The magnitude of the accretion rate of a planet and the rate changes during the formative period are of particular interest since they would largely control the primary heat structure of the body. Secondary modifications of this structure may arise from buildup of radiogenic heat, from thermal conductivity, and from convection. The planetesimal accretion rate is determined by the gravitational cross section of a growing planetesimal and by the particle density in the surrounding region. This process is discussed in detail in secs. 12.9-12.11.

The accretion of the Moon was characterized by slow growth and a late runaway accretion phase (fig. 12.9.1). The greatest heating of the lunar surface due to impacting planetesimals occurred during this phase when the radius of the Moon had already attained 0.8 of its present size (fig.12.11.1). During runaway accretion planetesimal velocity at impact is high [466] enough to melt the majority of accreting material, and transient temperatures at impact probably exceed 1800K.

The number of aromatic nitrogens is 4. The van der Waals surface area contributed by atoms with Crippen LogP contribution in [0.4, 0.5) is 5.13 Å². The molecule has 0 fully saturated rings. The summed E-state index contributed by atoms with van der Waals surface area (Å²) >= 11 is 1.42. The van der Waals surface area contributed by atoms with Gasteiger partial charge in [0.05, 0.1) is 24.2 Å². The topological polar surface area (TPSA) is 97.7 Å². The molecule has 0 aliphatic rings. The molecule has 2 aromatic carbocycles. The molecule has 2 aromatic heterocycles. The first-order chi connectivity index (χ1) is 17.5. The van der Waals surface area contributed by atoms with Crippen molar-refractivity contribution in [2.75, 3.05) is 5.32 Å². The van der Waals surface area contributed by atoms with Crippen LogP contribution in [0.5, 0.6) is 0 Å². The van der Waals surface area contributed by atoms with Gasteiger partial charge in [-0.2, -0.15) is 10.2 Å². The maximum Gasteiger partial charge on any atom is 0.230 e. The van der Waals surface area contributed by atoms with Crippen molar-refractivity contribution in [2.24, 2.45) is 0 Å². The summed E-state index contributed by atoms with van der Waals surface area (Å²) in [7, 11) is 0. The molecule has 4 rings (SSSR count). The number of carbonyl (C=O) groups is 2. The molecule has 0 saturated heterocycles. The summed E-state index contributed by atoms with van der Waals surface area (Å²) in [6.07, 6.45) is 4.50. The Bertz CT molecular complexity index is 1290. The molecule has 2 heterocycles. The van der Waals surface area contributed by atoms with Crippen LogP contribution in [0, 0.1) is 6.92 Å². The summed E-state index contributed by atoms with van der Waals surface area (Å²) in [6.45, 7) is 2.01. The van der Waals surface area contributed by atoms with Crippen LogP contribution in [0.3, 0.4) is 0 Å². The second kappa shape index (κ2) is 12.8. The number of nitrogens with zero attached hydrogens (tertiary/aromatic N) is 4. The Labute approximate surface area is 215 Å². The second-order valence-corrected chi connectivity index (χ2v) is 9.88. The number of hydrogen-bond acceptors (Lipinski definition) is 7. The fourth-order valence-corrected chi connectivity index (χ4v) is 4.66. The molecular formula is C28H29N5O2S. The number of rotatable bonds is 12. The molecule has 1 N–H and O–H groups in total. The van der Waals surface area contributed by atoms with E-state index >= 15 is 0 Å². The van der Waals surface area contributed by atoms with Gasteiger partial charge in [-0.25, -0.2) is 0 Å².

The primordial heat profile of the Moon indicates that the interior of the Moon was originally at a relatively low temperature and that the maximum temperature and molten region would have been close to the surface. The evidence available to date suggests that the deep interior of the Moon is in the melting range, and hence that radiogenic heating of the interior has altered the primary heat structure.

The sustained, average temperature over the surface of the embryonic Moon is harder to predict since the rate of heat loss by radiation from, and conduction through, the surface are controlled by a number of factors for which we still lack sufficient scaling experience. Such factors are depth of implantation and mode of dissipation of energy, size and velocity distribution of impacting planetesimals, and the properties of the impact-generated atmosphere. Generalized knowledge of these parameters will hopefully be derived from continued lunar exploration. Information on some related parameters is provided by the impact waves recorded in the ringed maria (Van Dorn, 1968, 1969) and from detailed analysis of the Imbrian impact (Urey and MacDonald, 1971) in combination with direct study of returned lunar samples and field relationships on the Moon.